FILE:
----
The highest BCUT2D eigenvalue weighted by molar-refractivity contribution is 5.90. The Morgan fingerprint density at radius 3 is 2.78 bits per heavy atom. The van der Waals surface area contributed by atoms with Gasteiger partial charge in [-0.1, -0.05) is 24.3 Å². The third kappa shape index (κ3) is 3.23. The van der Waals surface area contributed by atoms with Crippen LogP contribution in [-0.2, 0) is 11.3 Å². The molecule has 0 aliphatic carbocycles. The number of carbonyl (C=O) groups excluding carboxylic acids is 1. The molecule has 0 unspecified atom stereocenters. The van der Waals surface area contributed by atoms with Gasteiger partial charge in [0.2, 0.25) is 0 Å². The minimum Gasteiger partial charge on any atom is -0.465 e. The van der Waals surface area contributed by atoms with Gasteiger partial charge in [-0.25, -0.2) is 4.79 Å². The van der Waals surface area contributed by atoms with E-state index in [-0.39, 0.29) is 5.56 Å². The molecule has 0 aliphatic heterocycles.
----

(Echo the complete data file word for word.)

The highest BCUT2D eigenvalue weighted by molar-refractivity contribution is 5.90. The Morgan fingerprint density at radius 3 is 2.78 bits per heavy atom. The van der Waals surface area contributed by atoms with Gasteiger partial charge in [-0.1, -0.05) is 24.3 Å². The third kappa shape index (κ3) is 3.23. The van der Waals surface area contributed by atoms with Crippen LogP contribution in [-0.2, 0) is 11.3 Å². The molecule has 0 aliphatic carbocycles. The number of carbonyl (C=O) groups excluding carboxylic acids is 1. The molecule has 0 unspecified atom stereocenters. The van der Waals surface area contributed by atoms with Gasteiger partial charge in [0.2, 0.25) is 0 Å². The minimum Gasteiger partial charge on any atom is -0.465 e. The van der Waals surface area contributed by atoms with Gasteiger partial charge in [-0.25, -0.2) is 4.79 Å². The van der Waals surface area contributed by atoms with E-state index in [-0.39, 0.29) is 5.56 Å². The molecule has 0 aliphatic heterocycles.